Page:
For nearly 50 years, Robert Maloof was a fixture at Manuel’s Tavern, the bar he ran with older brother and well-known DeKalb County politician Manuel Maloof.
What started out as a popular neighborhood watering hole was expanded to three locations by Robert Maloof, said his nephew and Tavern owner, Brian Maloof. It was his uncle’s charm and good nature that encouraged scores of patrons to return again and again.
In a touching Facebook tribute, Brian Maloof wrote that, while the brothers didn’t often concur on business decisions, “the one thing they always agreed on was to have a place of comfort and rest for the customers, a smoky sanctuary of relief, a living room of peace.”
He said their “brotherly love and bickering” was a hallmark of the tavern and helped shape its character. Manuel died in 2004.
Maloof said his uncle was “the caring, softer side of Manuel’s tavern,” and “the joy” of the business and the family. He signed the tribute, “Brian Maloof, owner of Manuel and Robert’s Tavern,” a nod to his uncle’s dedication and contribution to the 57-year-old family business.
“There really wouldn’t be a Manuel’s Tavern without Robert,” Maloof said in a phone interview. “He ran the day-to-day operation while Manuel, my dad, ran his political career. I just found out not everybody knows that.”
Robert Michael Maloof, of Young Harris, died Friday in Seacrest Beach, Fla., from complications of sepsis, while vacationing with his family. He was 76.
A memorial service is planned for 2 p.m. Monday at Cathedral of Christ the King, Atlanta. A second service is scheduled for noon Aug. 2, at Immaculate Heart of Mary Catholic Church, Hayesville, N.C. Kent-Forest Lawn Funeral Home, Panama City , Fla., was in charge of cremation arrangements.
An Atlanta native of Lebanese heritage, Maloof graduated from Marist High School in 1956. He had plans to attend college in Chattanooga to play football. An injury kept him from those plans, and he enrolled at Georgia State and took night classes instead, said his son, Steve Maloof, of Atlanta.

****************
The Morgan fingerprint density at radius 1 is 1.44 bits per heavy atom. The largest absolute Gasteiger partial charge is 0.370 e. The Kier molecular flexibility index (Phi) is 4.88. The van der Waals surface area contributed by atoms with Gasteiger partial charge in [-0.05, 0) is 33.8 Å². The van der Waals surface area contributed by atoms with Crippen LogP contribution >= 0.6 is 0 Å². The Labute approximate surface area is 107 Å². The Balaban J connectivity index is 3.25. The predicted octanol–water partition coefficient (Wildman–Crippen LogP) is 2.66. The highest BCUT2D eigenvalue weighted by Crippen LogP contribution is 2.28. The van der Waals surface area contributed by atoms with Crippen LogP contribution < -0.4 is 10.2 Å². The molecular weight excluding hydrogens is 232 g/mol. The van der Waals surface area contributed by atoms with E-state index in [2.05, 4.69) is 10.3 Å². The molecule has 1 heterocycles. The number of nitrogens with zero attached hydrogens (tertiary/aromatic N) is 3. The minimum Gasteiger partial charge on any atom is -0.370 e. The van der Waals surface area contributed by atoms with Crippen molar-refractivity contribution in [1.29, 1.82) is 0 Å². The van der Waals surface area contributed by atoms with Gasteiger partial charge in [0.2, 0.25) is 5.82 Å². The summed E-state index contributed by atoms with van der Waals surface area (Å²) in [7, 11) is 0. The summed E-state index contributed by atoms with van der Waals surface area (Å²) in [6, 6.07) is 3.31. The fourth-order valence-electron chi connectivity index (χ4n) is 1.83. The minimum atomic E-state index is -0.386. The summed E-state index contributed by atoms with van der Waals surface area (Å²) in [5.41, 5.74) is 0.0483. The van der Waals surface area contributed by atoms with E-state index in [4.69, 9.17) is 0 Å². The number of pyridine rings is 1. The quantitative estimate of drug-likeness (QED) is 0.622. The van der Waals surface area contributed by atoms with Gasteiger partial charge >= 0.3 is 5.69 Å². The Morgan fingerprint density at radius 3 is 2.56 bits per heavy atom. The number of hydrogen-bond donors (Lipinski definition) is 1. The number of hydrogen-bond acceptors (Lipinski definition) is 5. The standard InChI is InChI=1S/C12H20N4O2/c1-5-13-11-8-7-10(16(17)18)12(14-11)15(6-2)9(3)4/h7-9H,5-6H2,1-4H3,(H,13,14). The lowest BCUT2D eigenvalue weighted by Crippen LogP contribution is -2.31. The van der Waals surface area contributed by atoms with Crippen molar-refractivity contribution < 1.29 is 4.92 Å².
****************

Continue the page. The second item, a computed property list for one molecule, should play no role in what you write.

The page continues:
Robert Maloof started working at Manuel’s in 1957, and stayed on the day shift so he could attend classes at night. When his brother needed help at night, their father encouraged Maloof to drop out of school to take on the evening hours at the tavern. In 1960, their father died, and Robert Maloof took a second job to help support his mother while still working at the bar.
Robert seemed to have a knack for the restaurant business. He was a people person who wouldn’t think twice about chatting up a customer to make sure everything was OK.
Mike Klank, former Manuel’s employee and current proprietor of Taqueria del Sol, said Maloof taught him invaluable lessons about the restaurant business.
“He recognized the importance that your bar should be open to everybody and that you needed everybody to make it work,” Klank said. “You needed the politicians, the winos, the CEOs, everybody. And it was Robert’s personality that made a lot of that work.”
Even though Maloof retired in 2006, his handiwork is still evident. Patrons who enjoy mixed drinks and patio seating have Maloof to thank.
“The deck was more or less my idea,” he told The Atlanta Journal-Constitution in 1986. “I used to ride around other places with decks and see my customers. I thought I’d put a deck on and give ‘em a choice.”
Brian Maloof said he will be forever grateful to his uncle for the direction in which he took the business while it was under his control.
“Some of the tavern’s greatest growth took place when Robert was at the helm full-time,” he said. “That will never be forgotten.”
In addition to his son Steve, Maloof is survived by his wife of 48 years, Carol Murray Maloof of Young Harris; eldest son, Jeffrey “Jeff” Maloof of Marietta; sisters, Margaret Mackool of Atlanta, and Beverly Hiegel of Plano, Texas; and four grandchildren.
Enjoy expanded coverage of college football for UGa, Tech and the SEC, with our SEC Insider, covering all Southeastern Conference matchups and articles by AJC staff and regional newspapers that cover the SEC.